This is my second year of attending the Guildford Book Festival Readers Day. I wish I could have attended many more events there, however I have a full time job and although Guildford is not far in the car (or by train) it would work out expensive. So in the end I decided I would stick to the Readers Day which they hold as I think you get pretty good value for money all in! Last year when I went I spent a lot of time taking notes from all the discussions from the authors – this year as I did for an early event I attended I decided to sit there and just make some small notes and absorb the whole thing. I am sure I missed something but I can say I did thoroughly enjoy it and it reminded me how much I miss ‘learning’.
I think that is why I read so much and then review the books, it keeps the old grey matter turning over. The job fills in the rest of that but that is mainly dealing with numbers – I hope I have achieved a happy balance.
I digress you really want to know who I saw don’t you? Ok here is the list
Charlotte Mendelson – Never read any of her novels, Almost English which is the book she touched upon is now on my wish list and she was very interesting to listen to. She definitely recommended reading The Luminaries the recent Booker winner (handy as that has arrived to my shelf – it is so huge that it might need a shelf of its own) as well as Life after Life – Kate Atkinson (ooo I have read that!) and anything by Elizabeth Taylor especially The Wedding Group. I read one of Taylor’s last year so hope to expand my reading of this author. She also said don’t be put off by reading War and Peace – break it down and crack on with reading it.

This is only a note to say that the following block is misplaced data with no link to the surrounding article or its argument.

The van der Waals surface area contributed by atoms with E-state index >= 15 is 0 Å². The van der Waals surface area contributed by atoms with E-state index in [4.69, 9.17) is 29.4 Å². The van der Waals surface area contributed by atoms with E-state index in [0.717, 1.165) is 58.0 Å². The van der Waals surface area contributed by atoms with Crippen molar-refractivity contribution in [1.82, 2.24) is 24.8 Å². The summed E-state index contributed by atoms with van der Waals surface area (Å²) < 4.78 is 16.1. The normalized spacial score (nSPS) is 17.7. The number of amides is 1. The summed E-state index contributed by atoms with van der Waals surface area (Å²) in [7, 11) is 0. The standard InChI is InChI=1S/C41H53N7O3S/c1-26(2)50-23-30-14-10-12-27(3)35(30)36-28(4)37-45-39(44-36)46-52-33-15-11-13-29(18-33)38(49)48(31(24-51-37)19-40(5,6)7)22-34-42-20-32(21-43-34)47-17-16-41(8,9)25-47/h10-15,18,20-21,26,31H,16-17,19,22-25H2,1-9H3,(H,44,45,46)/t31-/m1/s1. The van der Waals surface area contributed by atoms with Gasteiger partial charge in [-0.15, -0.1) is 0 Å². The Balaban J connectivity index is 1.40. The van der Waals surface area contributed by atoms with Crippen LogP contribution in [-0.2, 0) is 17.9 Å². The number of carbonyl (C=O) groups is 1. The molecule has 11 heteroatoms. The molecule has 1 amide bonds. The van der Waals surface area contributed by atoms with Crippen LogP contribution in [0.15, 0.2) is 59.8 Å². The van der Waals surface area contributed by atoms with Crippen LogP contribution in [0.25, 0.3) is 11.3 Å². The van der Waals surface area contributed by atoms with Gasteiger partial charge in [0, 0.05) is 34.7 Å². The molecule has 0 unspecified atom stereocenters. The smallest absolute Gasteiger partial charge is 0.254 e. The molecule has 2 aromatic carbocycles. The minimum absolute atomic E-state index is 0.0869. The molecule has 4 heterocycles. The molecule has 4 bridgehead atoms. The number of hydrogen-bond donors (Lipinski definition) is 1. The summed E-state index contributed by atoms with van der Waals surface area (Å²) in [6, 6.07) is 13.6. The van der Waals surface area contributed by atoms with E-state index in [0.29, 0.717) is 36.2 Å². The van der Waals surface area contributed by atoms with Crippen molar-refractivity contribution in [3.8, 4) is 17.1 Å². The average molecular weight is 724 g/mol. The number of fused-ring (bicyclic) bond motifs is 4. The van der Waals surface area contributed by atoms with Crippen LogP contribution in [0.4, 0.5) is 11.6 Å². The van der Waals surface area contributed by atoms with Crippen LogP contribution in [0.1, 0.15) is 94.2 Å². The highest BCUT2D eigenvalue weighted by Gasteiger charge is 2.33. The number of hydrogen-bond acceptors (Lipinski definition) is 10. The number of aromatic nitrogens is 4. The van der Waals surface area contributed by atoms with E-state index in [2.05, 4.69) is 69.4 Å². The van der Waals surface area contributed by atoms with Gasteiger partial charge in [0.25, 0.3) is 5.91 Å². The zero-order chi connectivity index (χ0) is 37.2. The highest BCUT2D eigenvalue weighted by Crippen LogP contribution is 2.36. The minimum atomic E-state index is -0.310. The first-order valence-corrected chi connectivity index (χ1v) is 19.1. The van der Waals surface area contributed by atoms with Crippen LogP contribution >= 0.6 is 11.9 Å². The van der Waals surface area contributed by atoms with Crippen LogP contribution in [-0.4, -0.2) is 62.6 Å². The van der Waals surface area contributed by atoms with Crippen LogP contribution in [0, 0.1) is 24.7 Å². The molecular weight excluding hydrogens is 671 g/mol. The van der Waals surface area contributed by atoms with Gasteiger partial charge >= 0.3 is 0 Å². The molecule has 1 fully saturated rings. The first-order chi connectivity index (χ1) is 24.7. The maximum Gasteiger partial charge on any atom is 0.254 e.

Jessica Ruston – Another author who I have never read any of her books and I also took the risk of being in her breakout session to talk about her latest novel The Lies You Told Me. A book that has gone on my list but I have just bought her first novel. A woman as old as me who has a great way with words and actually made the observation that as the author 3/4 of the story is with them the other 1/4 that’s with the reader. And how right she is. Which is why we all get different things from books and see what others cannot see and vice versa.